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Antibody Creation on Corn Patented

Biotech: Technique makes disease-fighting proteins from crops and may make millions for Epicyte Pharmaceutical.


A small California biotech company said Tuesday that it has exclusive rights to a new patent on a technique for producing therapeutic antibodies from corn and other farm crops. Epicyte Pharmaceutical Inc. of San Diego claimed that the patent gives it a leadership position in an emerging industry, potentially worth millions, with competitors including such agricultural giants as Monsanto Co.

The patent was granted to Scripps Research Institute, where the technology was developed by Epicyte's founders in 1989. Epicyte said the patent applies to all plants and all antibodies, whether human or animal.

Antibodies are proteins naturally made by white blood cells that defend the body against disease. They can target specific invaders without disturbing other cells.

Drug makers produce antibodies for cancer and other diseases using conventional genetic engineering techniques. Of the 11 antibody-based drugs on the market, none are made in plants.

Most therapeutic antibodies are manufactured in hamster ovary cells, an intricate process that requires sterile factories with fermentation tanks and sophisticated purification equipment.

Ninety antibody-based drugs are in various stages of development at biotechnology companies. That has ignited a search for cost-effective ways to produce large quantities of antibodies, valued because they can target disease while causing few side effects.

Some companies are experimenting with ways to genetically engineer cows so that they produce human proteins in their milk, or to engineer hens so that their eggs contain human antibodies.

Epicyte is among the handful of companies trying to turn agricultural crops into antibody factories, an alternative dubbed "biopharming." The company estimates that a single acre of genetically engineered corn can produce the same quantity of drugs as a typical multimillion-dollar factory.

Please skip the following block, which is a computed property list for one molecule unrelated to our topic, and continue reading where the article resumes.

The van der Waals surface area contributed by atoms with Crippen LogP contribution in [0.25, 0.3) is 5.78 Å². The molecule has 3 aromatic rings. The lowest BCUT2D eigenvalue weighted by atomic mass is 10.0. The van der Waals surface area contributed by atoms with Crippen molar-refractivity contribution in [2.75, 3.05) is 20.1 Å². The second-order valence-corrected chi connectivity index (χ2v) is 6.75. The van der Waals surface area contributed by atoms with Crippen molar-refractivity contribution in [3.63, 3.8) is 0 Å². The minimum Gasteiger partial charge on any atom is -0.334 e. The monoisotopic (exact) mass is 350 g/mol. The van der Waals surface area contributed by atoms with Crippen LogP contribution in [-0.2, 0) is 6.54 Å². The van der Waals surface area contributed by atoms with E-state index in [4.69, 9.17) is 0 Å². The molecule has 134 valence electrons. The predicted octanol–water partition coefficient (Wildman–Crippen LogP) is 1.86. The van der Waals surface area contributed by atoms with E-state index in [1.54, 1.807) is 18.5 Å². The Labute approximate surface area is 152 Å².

The patent issued to Scripps on Tuesday covers DNA sequences called "zip codes." They are molecular instructions that direct the antibody production process in plants. The patent is the fourth issued to Scripps on the 13-year-old invention by Epicyte founders Andrew Hiatt and Mich Hein.

Previous patents did not cover all DNA sequences, said Debra Robertson, director of intellectual property for Epicyte. That omission enabled competitors to engineer around the patents by writing their own zip codes, she said.

With the issuance of the patent Tuesday, "we believe now everyone will have to come to us" for a license, Robertson said. The patent expires in 2009.

Monsanto said it was studying the patent and had no comment on it. "We have a large patent base that covers many aspects of the production of proteins in plants," spokesman Gary Barton said.

Epicyte handled the patent application for Scripps, which licensed the technology to Epicyte many years ago, said Thomas Northrup, patent counsel for Scripps. Northrup and Robertson declined to comment on the financial deal between Epicyte and Scripps. Epicyte is privately held.

Epicyte, in partnership with Dow Chemical Co., is developing an antibody to treat the herpes simplex virus. Other corporate partners include Johnson & Johnson's biotechnology unit, Centocor.

However, analysts said it is too soon to assess the commercial promise of biopharming.

And some worry that transgenic crops could end up in the food chain. Wind might carry pollen from genetically altered plants to neighboring fields, or animals might ingest the crops. The Food and Drug Administration is expected to issue regulations on transgenic crops soon.

What's more, antibodies produced in plants contain sugars not found on human antibodies, raising the possibility of rejection by the body's immune system. Robertson said Epicyte's antibodies haven't triggered an immune response in animals. "We don't think the difference [in antibodies produced in plants and humans] is important," she said.

An answer may emerge soon. Centocor expects to know in three to six months whether plant-made antibodies function as well as conventionally produced antibodies, said Richard McCloskey, Centocor vice president of medical research. He sits on Epicyte's scientific advisory board. (Centocor also has a research deal with Monsanto.)

The new technologies, including those using farm animals, could trim antibody production costs by 25%, which would benefit patients, McCloskey said. "If you produce a product, what good does it do if the patients can't afford it and the health-care system won't pay for it? As a clinician, that is my primary motivation" for looking at new technologies, he said.

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